I have seen some people saying they think these tests should be done sooner than 24 and a half and I wanted to add my piece to that too. When I spoke to the nurse she was initially confused as to why I had come to get my test done this early, until I explained the hospital letter and my past experience. She told me that a lot of young ladies go in to get tested early and they are declined the opportunity to have their sample sent away for results. The reason the test is done from age 24 and a half upwards, is because as young women, we are constantly changing. This could result in inaccurate results and cause a lot of unneeded stress and anxiety for the participant.

I went to the doctors initially for something very small and it ended up causing me a lot of stress and worry. The doctor I went to had a duty of care to pass me onto the hospital which resulted in many more checks. Did I need any of this treatment? Would the issue have done away over time? I don’t know, I think in my situation they were airing on the side of caution, but I suppose that will become clear when I receive my test results (EDIT: the tests results came back clear thankfully!). My point being, there is a reason there is an age set for your smear test. Saying this though, if you are experiencing any abnormalities then please do go to your doctor, I do not regret going.

HELP AND SUPPORT

I have written this post to raise awareness for getting your smear test/cervical screening. Do not pass up on going to get yours when you need it. It is a quick process and if it catches something in it’s beginning steps then it is worth it. I put out a tweet on the day of my test and I was blown away by the support, but also by the amount of people saying how good it was to see someone talking about this publicly. So if you have any encouragement for any readers or experiences of your own, please share them below.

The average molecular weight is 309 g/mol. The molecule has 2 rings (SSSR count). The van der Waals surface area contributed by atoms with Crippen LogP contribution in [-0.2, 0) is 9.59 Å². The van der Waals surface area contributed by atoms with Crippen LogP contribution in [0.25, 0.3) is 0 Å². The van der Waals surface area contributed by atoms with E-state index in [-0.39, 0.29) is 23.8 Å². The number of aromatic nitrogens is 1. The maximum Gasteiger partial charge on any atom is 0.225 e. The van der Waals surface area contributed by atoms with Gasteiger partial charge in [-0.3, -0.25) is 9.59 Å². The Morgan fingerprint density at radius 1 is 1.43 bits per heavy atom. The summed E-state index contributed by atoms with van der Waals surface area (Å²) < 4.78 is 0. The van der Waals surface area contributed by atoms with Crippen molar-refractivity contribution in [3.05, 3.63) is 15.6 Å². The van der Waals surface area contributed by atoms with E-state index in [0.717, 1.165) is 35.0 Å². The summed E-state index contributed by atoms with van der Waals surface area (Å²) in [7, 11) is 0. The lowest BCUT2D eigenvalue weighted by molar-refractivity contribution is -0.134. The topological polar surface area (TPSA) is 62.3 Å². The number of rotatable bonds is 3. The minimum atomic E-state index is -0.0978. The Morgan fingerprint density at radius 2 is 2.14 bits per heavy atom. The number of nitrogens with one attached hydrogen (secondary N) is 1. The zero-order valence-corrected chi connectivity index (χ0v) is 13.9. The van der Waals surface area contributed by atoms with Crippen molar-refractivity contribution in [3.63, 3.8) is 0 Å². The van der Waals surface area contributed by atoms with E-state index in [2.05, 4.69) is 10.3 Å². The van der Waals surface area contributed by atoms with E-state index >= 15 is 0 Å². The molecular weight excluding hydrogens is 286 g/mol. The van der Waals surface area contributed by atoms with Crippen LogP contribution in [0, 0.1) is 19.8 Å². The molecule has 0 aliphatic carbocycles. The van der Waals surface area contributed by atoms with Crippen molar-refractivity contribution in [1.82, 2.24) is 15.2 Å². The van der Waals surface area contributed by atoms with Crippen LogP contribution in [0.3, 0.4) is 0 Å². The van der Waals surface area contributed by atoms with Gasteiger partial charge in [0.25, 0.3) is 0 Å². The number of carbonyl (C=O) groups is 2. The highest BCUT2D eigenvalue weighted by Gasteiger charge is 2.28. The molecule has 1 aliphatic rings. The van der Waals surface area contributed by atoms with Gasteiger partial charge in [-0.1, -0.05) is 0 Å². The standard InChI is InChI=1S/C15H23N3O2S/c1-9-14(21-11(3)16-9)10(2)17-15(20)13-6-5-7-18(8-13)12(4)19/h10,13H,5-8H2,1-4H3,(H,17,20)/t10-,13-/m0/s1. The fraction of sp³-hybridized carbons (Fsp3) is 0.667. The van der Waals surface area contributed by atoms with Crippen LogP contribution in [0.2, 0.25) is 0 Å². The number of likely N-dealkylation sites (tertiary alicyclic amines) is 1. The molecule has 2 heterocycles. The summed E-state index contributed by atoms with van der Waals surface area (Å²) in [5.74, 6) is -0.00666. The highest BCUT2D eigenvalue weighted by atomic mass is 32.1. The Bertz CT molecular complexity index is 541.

If you feel you need someone to talk to about this process, a fantastic charity called Jo’s Cervical Cancer Trust contacted me on Twitter with their number if I needed to talk. If you’re UK based and need help, I would urge you to talk to them.

Having my first smear test

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6 Comments

  • Reply weenie 17/10/2018 at 10:03 pm

    The age must have changed at some point, because I first went for mine when I was at uni, so I would have been around 20 at the time and it was by NHS invitation.

    Over the years, I’ve had to return occasionally as my tests came back ‘abnormal’ but nothing serious was found.

    Hope all’s well with your test and thanks for blogging about this. I’ve heard that many young women don’t attend because they are embarrassed yet it is vital to get that check up – otherwise, how do you know everything is alright ‘up there’?. There might be no external symptoms or abnormalities that you are aware of. Better to be safe.

    • Reply BooksNest 18/10/2018 at 9:47 am

      Exactly, thank you for sharing your own experiences too!

  • Reply Entertainingly Nerdy 18/10/2018 at 7:32 pm

    I hate going but I had to do mine early too because my mom had ovarian cancer and that’s something I really need to keep in check.

    • Reply BooksNest 19/10/2018 at 10:55 am

      It’s not the most pleasant experience, but so important to get it done!

  • Reply Kelly 19/10/2018 at 8:07 pm

    Thank you so much for writing this and sharing your experience, it’s so important to raise awareness of what this is. There’s so many women I know, of all ages, who have never had theirs out of fear or lack of knowledge. I had to have mine early as well so I’m a huge advocate for this.

    • Reply BooksNest 21/10/2018 at 4:08 pm

      Thanks for sharing your experience too Kelly. I think it’s so important to get people talking more about this so it isn’t something people don’t attend out of fear. It’s scary, yeah, but not going could be even worse!